Kate Tully of Prospect Heights likes to spark joy with her public art. She started by painting imaginative murals on her garage door, that drew a big response from her neighbors. For the last two years, she has collaborated with fellow Prospect Heights artist, Mara Lovisetto, to spread even more joy.

Mara Lovisetto with a peace pole

At the beginning of the pandemic, they set out to draw people outdoors — and brighten their moods. Well, over the last two years, their concept of sharing art work among nature, has mushroomed, so to speak.

They began by placing pieces of art around a small lake, called the slough, located in the middle of the four-acre preserve in Izaak Walton Park, near their homes in Prospect Heights. What started out with their own pieces, has grown to more than 40 whimsical installments and all designed around the theme of “Mushroom Magic.”

The pieces are wide-ranging in medium and style. There are painted mushrooms — think polka dots, mosaics, jewels and wood carvings — as well as ones that look like trolls, lampshades and larger than life cut-outs.

See them for yourselves. On Saturday, the artists and their volunteers are offering a free, Pop-Up Artwalk and Sale, from 10 a.m. to 4:30 p.m. at Izaak Walton Park, located at 201 N. Elmhurst Road. The family-themed event, supported by the Prospect Heights Park District, features live music, homemade ice cream, lemonade and art offerings for sale by local artists.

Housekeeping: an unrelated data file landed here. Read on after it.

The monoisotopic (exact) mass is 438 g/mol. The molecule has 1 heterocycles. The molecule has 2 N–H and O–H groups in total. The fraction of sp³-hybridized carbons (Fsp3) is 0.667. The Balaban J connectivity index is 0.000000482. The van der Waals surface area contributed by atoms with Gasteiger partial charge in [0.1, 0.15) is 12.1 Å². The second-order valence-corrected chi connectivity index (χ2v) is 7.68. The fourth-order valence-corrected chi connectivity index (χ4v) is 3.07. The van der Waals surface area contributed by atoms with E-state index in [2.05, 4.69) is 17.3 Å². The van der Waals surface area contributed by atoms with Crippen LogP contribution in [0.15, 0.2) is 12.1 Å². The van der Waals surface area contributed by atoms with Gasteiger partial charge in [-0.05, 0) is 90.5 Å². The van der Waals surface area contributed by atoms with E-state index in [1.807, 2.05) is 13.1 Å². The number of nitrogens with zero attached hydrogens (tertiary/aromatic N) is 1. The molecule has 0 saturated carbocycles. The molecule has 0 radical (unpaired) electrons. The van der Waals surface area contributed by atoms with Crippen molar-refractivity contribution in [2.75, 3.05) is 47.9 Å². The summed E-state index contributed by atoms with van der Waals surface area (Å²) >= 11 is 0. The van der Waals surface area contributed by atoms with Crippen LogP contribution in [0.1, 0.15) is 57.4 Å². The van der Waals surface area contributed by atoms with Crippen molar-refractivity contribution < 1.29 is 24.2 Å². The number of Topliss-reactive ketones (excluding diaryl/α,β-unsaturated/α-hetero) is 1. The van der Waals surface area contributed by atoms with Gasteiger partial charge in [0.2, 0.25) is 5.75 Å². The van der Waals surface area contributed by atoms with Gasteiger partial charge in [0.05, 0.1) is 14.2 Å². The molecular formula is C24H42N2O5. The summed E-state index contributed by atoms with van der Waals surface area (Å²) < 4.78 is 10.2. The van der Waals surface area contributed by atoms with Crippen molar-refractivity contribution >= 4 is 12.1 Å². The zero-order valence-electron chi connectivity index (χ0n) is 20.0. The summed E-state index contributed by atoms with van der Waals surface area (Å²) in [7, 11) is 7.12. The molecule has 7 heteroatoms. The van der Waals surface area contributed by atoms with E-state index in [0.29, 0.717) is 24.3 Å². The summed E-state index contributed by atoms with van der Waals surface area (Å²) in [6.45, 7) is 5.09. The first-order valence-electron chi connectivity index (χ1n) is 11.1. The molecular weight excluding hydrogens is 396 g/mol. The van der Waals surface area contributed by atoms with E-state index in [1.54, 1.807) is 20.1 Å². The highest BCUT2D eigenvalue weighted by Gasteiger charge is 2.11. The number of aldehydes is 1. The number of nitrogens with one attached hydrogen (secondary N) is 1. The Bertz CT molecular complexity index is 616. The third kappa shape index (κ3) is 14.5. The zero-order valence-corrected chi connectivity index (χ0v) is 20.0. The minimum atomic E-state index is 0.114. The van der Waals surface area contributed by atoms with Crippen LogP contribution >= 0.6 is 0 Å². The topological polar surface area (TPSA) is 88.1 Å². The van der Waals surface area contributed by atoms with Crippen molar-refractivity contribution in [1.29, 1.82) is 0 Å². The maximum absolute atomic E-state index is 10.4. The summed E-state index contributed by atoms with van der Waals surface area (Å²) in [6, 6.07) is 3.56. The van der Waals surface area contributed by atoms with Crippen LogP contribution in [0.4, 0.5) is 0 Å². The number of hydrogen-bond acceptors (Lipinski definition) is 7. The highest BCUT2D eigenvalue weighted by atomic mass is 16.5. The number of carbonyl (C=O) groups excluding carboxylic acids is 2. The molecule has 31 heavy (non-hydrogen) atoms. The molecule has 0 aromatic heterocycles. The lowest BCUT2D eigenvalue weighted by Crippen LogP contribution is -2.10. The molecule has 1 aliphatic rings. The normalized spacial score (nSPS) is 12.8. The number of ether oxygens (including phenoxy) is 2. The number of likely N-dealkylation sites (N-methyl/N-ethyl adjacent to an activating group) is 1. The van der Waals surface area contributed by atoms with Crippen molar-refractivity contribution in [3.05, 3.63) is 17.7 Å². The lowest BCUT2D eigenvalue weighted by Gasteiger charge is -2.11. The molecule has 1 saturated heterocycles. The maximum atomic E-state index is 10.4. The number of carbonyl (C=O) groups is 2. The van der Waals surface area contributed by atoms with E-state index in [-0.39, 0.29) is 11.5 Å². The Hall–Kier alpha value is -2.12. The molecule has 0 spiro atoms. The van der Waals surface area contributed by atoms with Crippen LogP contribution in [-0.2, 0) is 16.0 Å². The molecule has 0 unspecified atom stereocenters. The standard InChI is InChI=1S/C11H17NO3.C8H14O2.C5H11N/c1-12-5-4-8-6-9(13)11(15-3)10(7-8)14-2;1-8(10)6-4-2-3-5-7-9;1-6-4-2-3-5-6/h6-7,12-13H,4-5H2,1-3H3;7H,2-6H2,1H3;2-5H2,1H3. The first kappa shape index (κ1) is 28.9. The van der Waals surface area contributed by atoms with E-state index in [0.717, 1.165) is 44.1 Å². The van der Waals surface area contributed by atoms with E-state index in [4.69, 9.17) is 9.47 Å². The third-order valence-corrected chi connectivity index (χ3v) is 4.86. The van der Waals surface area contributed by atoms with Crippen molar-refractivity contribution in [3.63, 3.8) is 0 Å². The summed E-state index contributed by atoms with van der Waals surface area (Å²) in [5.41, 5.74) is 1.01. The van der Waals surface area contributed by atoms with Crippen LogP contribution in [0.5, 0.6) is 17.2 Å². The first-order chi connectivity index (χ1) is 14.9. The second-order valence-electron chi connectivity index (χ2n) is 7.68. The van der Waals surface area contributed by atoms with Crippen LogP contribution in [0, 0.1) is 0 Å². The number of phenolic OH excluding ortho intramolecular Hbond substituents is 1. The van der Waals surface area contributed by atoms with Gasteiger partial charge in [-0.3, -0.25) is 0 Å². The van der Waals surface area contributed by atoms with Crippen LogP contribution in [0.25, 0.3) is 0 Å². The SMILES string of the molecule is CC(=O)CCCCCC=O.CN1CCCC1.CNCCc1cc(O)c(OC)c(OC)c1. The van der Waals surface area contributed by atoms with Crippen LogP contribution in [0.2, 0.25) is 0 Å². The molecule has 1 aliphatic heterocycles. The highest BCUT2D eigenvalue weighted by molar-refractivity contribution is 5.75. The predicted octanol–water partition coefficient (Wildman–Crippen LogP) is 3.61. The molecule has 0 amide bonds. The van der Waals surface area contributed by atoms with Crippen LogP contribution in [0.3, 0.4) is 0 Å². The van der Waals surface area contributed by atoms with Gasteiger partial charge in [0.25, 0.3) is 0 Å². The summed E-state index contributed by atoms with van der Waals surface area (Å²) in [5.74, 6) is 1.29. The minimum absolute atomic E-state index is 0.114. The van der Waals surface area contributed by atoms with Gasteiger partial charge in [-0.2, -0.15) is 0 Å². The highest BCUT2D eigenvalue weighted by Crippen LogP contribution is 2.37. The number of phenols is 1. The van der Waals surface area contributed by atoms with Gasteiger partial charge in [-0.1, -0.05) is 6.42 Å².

“The art walk has a special force that connects people, whether they are artists or not,” says Lovisetto, a former longtime art teacher at Hickory Point School in Northbrook. “There have been interactive experiences tied in as well.”

She points to a chalkboard which encourages people to draw something and add to the art. People have left drawings, quotes and words of encouragement. There is also a tiny art gallery in a chest which encourages visitors to take a tiny piece of art home, and then make something to bring back to share. This has been a favorite with all ages, she says, especially kids.

Tully says the art pieces vary, some are done by children and some by professional artists, near and far. A few of the pieces have just showed up on their own, she adds. “It’s fun when that happens, surprise art!”

With so many artists of all ages taking part, the art walk has taken on a life of its own, creating a community where art is appreciated in nature — and one that encourages others to try their hand at creating something.

“I think the underlying message is that creativity is a gift that is better shared,” Lovisetto says. “We are thrilled that it has become a destination which is free from politics or worries of COVID. It is a place that can change your mood, inspire or bring peace. Nature and art are always a winning combination.”

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